WHAT TO DAY PACK:
BACK-TO-SKIING COVID CHECKLIST
What’s in your winter kit for the coming year? Not the usual assortment of lip balm and hand warmers given the times. Treat yourself to a stylish new waist pack and pack it with Covid-era necessities for a safe, successful day on the slopes. Masterfit Buyer’s Guide Editor Iseult Devlin goes over the new basics.
New-style waist packs make it easy to bring just the basics. The Osprey Daylite Waist Pack is a compact and comfortable choice for only $30, available in multiple colors. Made of a sturdy ripstop nylon, it has a zipper main compartment and an interior mesh organizer with key clip. The 38-mm webbing hip belt is adjustable.
Obviously, you’ll need to pack a mask or two as most resorts will be requiring them this winter, whether inside the lodge or out in the lift line. Sanitizer and wipes along with snacks are also go-to items that will come in handy. Shown here, the Civil Mask from Blackstrap, a non-Med public safety style mask. It has dual layer construction with a perforated inner liner, an outer shell that’s tightly woven, and 4-way stretch.
Day packs also could sell quickly this season. The popular Patagonia Black Hole pack (available in 23, 25 and 32L) is a burly daypack perfect for carrying daily essentials. A durable pack made out of recycled fabric, it has stretch-woven pockets to carry a variety of water bottle shapes and a front stash pocket, among other storage features.
The Blackstrap Hood Balaclava ($31.99) has dual layer construction on the Exo-Hinge, which keeps your face and ears warm but has single layer construction on the head and neck for helmet compatibility and thermal regulation.
For a large selection of easy-to-wear surgical-grade and KN95 masks, check out Masterfit Enterprises, which also sells the hospital grade disinfectant VitalOxide in convenient 3 oz. travel sprays as well as reusable shields. Add-on visors for helmets are also showing up for the winter. The Bouclier Visors ($55), designed to protect people from the sun, are stylish and fit right onto a ski helmet with provided helmet mounts.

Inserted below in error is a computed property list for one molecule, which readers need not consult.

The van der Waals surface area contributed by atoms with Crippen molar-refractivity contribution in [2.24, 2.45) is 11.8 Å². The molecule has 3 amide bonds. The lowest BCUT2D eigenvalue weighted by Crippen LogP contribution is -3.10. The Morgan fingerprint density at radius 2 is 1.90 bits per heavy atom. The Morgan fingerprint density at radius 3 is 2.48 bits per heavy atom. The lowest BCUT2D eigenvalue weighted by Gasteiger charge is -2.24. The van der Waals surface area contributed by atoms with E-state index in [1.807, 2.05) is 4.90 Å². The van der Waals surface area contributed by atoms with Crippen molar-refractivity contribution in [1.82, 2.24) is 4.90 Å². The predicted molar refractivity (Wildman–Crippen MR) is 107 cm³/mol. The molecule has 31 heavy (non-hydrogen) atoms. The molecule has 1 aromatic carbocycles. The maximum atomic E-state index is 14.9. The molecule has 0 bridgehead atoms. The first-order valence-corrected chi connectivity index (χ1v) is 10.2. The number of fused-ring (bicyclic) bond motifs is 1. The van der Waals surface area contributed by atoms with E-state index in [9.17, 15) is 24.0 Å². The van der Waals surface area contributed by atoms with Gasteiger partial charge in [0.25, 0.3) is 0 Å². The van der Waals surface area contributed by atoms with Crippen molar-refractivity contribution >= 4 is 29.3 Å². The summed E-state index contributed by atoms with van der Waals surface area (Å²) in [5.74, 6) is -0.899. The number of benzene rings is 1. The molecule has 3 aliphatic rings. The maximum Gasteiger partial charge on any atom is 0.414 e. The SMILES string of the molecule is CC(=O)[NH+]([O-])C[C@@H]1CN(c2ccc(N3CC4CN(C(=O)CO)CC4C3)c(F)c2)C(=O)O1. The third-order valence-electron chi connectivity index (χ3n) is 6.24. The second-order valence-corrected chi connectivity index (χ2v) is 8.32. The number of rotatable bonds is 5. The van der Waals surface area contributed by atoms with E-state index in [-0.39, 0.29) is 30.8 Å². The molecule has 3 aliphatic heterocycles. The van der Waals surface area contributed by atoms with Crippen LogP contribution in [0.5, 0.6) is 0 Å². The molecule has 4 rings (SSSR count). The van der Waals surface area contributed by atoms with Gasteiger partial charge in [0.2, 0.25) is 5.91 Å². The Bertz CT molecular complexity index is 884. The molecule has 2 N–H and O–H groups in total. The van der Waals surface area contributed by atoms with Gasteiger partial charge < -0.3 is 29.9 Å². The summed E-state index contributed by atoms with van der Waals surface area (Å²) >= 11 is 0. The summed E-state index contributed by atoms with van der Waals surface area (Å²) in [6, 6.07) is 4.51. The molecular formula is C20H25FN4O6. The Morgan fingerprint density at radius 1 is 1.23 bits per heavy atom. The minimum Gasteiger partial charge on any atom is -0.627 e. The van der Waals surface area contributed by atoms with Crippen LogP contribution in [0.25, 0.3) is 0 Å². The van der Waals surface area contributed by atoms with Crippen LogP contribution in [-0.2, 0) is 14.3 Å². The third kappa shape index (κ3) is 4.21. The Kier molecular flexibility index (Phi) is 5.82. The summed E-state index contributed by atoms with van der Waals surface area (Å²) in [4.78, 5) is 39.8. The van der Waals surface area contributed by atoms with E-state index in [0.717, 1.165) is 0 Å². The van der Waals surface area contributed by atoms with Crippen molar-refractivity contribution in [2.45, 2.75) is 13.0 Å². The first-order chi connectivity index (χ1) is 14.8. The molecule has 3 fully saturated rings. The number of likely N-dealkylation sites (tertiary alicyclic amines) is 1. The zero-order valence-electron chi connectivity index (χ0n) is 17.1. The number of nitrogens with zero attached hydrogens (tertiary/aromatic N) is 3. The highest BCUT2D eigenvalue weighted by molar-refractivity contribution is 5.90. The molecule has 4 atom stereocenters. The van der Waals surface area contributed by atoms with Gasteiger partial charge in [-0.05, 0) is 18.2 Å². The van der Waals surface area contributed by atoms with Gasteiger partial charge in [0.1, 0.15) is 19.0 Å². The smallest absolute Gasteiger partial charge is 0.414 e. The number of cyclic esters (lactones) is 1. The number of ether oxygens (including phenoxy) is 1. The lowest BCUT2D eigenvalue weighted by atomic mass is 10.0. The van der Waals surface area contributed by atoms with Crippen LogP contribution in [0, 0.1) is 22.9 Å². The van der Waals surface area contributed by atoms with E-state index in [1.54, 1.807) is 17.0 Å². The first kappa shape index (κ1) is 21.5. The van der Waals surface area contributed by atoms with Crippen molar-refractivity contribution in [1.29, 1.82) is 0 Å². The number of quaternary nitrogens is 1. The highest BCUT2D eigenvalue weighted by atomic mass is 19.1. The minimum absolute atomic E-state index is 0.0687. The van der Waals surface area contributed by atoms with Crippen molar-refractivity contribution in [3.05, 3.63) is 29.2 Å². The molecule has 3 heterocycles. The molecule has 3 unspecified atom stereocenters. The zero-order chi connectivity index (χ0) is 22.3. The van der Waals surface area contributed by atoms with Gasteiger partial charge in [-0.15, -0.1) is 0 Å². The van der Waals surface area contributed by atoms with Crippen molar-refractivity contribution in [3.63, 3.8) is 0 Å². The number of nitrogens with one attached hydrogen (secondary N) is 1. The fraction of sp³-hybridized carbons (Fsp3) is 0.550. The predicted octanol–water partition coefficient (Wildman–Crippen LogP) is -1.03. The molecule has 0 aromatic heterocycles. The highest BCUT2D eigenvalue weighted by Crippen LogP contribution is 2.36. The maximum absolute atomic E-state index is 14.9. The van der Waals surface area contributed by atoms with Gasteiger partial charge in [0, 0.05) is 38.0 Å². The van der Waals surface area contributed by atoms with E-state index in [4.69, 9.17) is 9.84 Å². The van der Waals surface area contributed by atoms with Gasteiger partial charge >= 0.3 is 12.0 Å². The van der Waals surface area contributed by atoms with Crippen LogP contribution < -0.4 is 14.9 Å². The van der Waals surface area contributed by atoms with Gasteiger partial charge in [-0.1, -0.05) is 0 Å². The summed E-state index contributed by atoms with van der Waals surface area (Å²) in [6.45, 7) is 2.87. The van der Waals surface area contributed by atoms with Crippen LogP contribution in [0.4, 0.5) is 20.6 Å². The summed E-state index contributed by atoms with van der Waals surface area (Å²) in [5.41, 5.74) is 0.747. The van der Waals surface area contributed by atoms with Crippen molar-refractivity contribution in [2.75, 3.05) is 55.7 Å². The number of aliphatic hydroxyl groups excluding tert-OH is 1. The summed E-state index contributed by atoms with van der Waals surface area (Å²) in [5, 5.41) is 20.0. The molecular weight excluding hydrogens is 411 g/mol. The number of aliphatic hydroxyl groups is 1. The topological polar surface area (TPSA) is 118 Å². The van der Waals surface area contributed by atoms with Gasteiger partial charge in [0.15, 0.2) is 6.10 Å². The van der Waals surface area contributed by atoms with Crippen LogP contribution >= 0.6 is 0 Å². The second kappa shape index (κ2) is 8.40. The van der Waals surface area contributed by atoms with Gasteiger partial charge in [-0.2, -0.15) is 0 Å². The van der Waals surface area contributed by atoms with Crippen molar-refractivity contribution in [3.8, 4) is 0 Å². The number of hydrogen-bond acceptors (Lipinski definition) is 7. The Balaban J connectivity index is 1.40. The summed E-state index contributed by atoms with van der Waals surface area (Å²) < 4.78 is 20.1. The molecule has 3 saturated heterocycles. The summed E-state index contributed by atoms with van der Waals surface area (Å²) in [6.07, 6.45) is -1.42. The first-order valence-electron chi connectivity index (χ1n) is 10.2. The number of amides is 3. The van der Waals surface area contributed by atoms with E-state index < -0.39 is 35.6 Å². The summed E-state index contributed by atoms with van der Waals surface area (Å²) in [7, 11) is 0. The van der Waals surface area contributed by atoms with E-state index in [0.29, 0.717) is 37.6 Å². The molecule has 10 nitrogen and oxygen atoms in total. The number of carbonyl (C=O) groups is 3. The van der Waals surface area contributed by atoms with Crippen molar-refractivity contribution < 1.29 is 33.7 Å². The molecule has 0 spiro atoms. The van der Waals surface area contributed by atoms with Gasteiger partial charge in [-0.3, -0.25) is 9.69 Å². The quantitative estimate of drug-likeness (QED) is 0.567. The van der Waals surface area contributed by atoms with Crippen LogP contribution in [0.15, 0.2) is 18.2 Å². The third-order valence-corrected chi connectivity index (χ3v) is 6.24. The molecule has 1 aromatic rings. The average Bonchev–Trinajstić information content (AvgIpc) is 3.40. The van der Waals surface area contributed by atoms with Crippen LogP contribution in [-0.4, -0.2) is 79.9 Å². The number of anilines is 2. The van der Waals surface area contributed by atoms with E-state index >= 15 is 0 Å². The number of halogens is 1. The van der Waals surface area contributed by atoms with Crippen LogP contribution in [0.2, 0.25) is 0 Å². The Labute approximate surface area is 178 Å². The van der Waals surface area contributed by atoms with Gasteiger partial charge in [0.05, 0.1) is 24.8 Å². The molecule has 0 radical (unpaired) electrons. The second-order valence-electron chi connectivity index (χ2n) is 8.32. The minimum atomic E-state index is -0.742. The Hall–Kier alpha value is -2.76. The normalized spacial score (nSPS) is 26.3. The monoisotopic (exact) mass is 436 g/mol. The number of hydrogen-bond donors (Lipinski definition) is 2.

While grab & go food and heated tents for expanded seating options may be the norm this year, you might want to bring some snacks in your pack. Go all out with sandwiches or keep it simple with a couple of energy bars and pocket bacon. Collapsible water bottles like the Platypus (REI) are another idea so you don’t need to use cups.
Grab an extra pair of socks for your kit, too. They are lightweight and don’t take up too much room. If you’re like me, your feet may get damp so toes get colder. Plus, if you’re trying on boots, there will obviously be no sock basket to use, so go prepared. This year, I’m going to try the new Darn Tough new RFL Over-the-Calf Ultralight snow sock ($25). Call-outs for this sock are its ultralight weight, re-engineered flex window that has reduced material to ease bend where it’s needed most and a performance upper. Its performance fit results in no slipping and no bunching. It’s also antimicrobial, so repels bacteria and odor.
And, believe it or not, female urination devices are becoming popular with cyclists and hikers. Skiers may be next! Advertised as ideal for outdoor activities, the GoGirl Pink FUD ($13, Amazon) is small and travel friendly. Made of medical grade silicone, it has a patented splash guard and is moisture and germ resistant. Bring a Ziploc bag to put it in!